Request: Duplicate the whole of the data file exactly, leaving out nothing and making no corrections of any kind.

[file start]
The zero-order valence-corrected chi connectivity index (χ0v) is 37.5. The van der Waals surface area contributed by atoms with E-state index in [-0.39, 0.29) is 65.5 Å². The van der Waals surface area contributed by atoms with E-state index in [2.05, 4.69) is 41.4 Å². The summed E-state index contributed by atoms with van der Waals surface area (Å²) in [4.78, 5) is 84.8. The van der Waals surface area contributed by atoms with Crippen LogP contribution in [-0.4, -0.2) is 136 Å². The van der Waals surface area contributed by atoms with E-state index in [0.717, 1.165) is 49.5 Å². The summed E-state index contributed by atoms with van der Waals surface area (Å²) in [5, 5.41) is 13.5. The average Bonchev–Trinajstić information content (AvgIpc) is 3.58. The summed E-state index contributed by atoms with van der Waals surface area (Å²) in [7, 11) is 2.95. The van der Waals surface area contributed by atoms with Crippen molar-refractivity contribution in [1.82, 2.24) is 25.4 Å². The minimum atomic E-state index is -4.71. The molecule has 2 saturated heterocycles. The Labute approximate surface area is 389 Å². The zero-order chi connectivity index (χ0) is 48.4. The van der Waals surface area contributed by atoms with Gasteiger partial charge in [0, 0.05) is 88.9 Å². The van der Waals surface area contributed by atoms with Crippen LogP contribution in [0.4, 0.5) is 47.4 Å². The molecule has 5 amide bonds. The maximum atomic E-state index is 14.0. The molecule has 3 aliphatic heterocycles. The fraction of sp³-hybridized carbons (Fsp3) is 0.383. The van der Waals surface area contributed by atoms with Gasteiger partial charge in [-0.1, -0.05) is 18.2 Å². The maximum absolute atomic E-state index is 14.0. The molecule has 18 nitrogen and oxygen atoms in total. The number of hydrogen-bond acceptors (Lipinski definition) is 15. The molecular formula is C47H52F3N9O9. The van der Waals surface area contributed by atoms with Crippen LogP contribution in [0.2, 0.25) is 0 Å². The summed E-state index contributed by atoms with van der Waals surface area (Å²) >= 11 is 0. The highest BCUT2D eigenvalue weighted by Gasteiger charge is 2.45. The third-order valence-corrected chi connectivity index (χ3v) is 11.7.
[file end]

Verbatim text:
The zero-order valence-corrected chi connectivity index (χ0v) is 37.5. The van der Waals surface area contributed by atoms with E-state index in [-0.39, 0.29) is 65.5 Å². The van der Waals surface area contributed by atoms with E-state index in [2.05, 4.69) is 41.4 Å². The summed E-state index contributed by atoms with van der Waals surface area (Å²) in [4.78, 5) is 84.8. The van der Waals surface area contributed by atoms with Crippen LogP contribution in [-0.4, -0.2) is 136 Å². The van der Waals surface area contributed by atoms with E-state index in [0.717, 1.165) is 49.5 Å². The summed E-state index contributed by atoms with van der Waals surface area (Å²) in [5, 5.41) is 13.5. The average Bonchev–Trinajstić information content (AvgIpc) is 3.58. The summed E-state index contributed by atoms with van der Waals surface area (Å²) in [7, 11) is 2.95. The van der Waals surface area contributed by atoms with Crippen molar-refractivity contribution in [1.82, 2.24) is 25.4 Å². The minimum atomic E-state index is -4.71. The molecule has 2 saturated heterocycles. The Labute approximate surface area is 389 Å². The zero-order chi connectivity index (χ0) is 48.4. The van der Waals surface area contributed by atoms with Gasteiger partial charge in [0, 0.05) is 88.9 Å². The van der Waals surface area contributed by atoms with Crippen LogP contribution in [0.4, 0.5) is 47.4 Å². The molecule has 5 amide bonds. The maximum atomic E-state index is 14.0. The molecule has 3 aliphatic heterocycles. The fraction of sp³-hybridized carbons (Fsp3) is 0.383. The van der Waals surface area contributed by atoms with Gasteiger partial charge in [-0.1, -0.05) is 18.2 Å². The maximum absolute atomic E-state index is 14.0. The molecule has 18 nitrogen and oxygen atoms in total. The number of hydrogen-bond acceptors (Lipinski definition) is 15. The molecular formula is C47H52F3N9O9. The van der Waals surface area contributed by atoms with Crippen LogP contribution in [0.2, 0.25) is 0 Å². The summed E-state index contributed by atoms with van der Waals surface area (Å²) >= 11 is 0. The highest BCUT2D eigenvalue weighted by Gasteiger charge is 2.45. The third-order valence-corrected chi connectivity index (χ3v) is 11.7.